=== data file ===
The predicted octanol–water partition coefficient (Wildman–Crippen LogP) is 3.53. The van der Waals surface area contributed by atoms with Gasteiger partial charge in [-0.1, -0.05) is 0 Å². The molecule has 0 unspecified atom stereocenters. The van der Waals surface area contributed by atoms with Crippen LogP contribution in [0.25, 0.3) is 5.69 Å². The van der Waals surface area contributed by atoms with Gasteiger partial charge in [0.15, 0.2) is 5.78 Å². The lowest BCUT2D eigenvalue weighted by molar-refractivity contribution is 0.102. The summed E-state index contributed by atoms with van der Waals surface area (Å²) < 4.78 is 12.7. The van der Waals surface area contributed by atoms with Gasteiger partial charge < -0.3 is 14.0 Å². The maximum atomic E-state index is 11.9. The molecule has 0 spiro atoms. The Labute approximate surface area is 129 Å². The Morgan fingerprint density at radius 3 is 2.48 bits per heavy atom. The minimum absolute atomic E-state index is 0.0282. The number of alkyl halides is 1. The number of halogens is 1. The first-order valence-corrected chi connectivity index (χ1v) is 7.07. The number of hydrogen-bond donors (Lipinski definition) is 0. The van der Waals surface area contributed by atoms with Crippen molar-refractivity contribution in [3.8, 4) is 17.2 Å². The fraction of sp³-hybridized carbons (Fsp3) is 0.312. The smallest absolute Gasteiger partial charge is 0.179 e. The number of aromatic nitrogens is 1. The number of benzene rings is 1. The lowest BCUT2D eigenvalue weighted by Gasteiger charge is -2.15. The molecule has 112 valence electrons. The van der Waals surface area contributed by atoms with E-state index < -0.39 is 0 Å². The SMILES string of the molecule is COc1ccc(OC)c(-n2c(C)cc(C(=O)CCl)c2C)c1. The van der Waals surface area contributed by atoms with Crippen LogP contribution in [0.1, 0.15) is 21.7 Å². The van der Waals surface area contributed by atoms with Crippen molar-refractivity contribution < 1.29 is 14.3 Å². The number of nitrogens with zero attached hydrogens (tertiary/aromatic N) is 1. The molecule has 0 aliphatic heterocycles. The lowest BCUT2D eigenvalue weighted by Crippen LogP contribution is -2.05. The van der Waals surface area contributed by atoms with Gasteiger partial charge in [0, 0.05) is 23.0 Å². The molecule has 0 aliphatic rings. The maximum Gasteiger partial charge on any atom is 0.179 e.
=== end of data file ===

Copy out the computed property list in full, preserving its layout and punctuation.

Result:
The predicted octanol–water partition coefficient (Wildman–Crippen LogP) is 3.53. The van der Waals surface area contributed by atoms with Gasteiger partial charge in [-0.1, -0.05) is 0 Å². The molecule has 0 unspecified atom stereocenters. The van der Waals surface area contributed by atoms with Crippen LogP contribution in [0.25, 0.3) is 5.69 Å². The van der Waals surface area contributed by atoms with Gasteiger partial charge in [0.15, 0.2) is 5.78 Å². The lowest BCUT2D eigenvalue weighted by molar-refractivity contribution is 0.102. The summed E-state index contributed by atoms with van der Waals surface area (Å²) < 4.78 is 12.7. The van der Waals surface area contributed by atoms with Gasteiger partial charge < -0.3 is 14.0 Å². The maximum atomic E-state index is 11.9. The molecule has 0 spiro atoms. The Labute approximate surface area is 129 Å². The Morgan fingerprint density at radius 3 is 2.48 bits per heavy atom. The minimum absolute atomic E-state index is 0.0282. The number of alkyl halides is 1. The number of halogens is 1. The first-order valence-corrected chi connectivity index (χ1v) is 7.07. The number of hydrogen-bond donors (Lipinski definition) is 0. The van der Waals surface area contributed by atoms with Crippen molar-refractivity contribution in [3.8, 4) is 17.2 Å². The fraction of sp³-hybridized carbons (Fsp3) is 0.312. The smallest absolute Gasteiger partial charge is 0.179 e. The number of aromatic nitrogens is 1. The number of benzene rings is 1. The lowest BCUT2D eigenvalue weighted by Gasteiger charge is -2.15. The molecule has 112 valence electrons. The van der Waals surface area contributed by atoms with E-state index < -0.39 is 0 Å². The SMILES string of the molecule is COc1ccc(OC)c(-n2c(C)cc(C(=O)CCl)c2C)c1. The van der Waals surface area contributed by atoms with Crippen LogP contribution in [0.1, 0.15) is 21.7 Å². The van der Waals surface area contributed by atoms with Crippen molar-refractivity contribution < 1.29 is 14.3 Å². The number of nitrogens with zero attached hydrogens (tertiary/aromatic N) is 1. The molecule has 0 aliphatic heterocycles. The lowest BCUT2D eigenvalue weighted by Crippen LogP contribution is -2.05. The van der Waals surface area contributed by atoms with Gasteiger partial charge in [0, 0.05) is 23.0 Å². The molecule has 0 aliphatic rings. The maximum Gasteiger partial charge on any atom is 0.179 e.